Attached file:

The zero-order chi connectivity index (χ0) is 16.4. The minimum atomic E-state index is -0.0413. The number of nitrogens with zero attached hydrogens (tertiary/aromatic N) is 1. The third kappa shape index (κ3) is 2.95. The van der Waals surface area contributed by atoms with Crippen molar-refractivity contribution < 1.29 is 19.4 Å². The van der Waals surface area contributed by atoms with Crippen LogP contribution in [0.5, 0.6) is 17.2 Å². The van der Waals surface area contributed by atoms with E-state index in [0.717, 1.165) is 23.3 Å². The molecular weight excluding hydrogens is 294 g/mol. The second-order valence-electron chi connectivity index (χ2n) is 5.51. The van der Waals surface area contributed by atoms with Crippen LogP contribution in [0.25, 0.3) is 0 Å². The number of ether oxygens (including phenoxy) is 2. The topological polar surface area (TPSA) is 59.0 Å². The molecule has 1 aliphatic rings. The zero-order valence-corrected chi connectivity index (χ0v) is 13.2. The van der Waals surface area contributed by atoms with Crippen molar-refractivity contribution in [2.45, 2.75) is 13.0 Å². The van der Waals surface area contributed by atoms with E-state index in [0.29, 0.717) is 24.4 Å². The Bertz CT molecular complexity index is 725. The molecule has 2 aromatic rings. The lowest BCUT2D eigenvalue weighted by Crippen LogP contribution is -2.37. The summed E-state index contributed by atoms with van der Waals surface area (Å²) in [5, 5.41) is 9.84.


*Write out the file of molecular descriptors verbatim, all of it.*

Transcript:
The zero-order chi connectivity index (χ0) is 16.4. The minimum atomic E-state index is -0.0413. The number of nitrogens with zero attached hydrogens (tertiary/aromatic N) is 1. The third kappa shape index (κ3) is 2.95. The van der Waals surface area contributed by atoms with Crippen molar-refractivity contribution < 1.29 is 19.4 Å². The van der Waals surface area contributed by atoms with Crippen LogP contribution in [0.5, 0.6) is 17.2 Å². The van der Waals surface area contributed by atoms with E-state index in [0.717, 1.165) is 23.3 Å². The molecular weight excluding hydrogens is 294 g/mol. The second-order valence-electron chi connectivity index (χ2n) is 5.51. The van der Waals surface area contributed by atoms with Crippen LogP contribution in [0.25, 0.3) is 0 Å². The number of ether oxygens (including phenoxy) is 2. The topological polar surface area (TPSA) is 59.0 Å². The molecule has 1 aliphatic rings. The zero-order valence-corrected chi connectivity index (χ0v) is 13.2. The van der Waals surface area contributed by atoms with Crippen molar-refractivity contribution in [2.45, 2.75) is 13.0 Å². The van der Waals surface area contributed by atoms with E-state index in [0.29, 0.717) is 24.4 Å². The Bertz CT molecular complexity index is 725. The molecule has 2 aromatic rings. The lowest BCUT2D eigenvalue weighted by Crippen LogP contribution is -2.37. The summed E-state index contributed by atoms with van der Waals surface area (Å²) in [5, 5.41) is 9.84.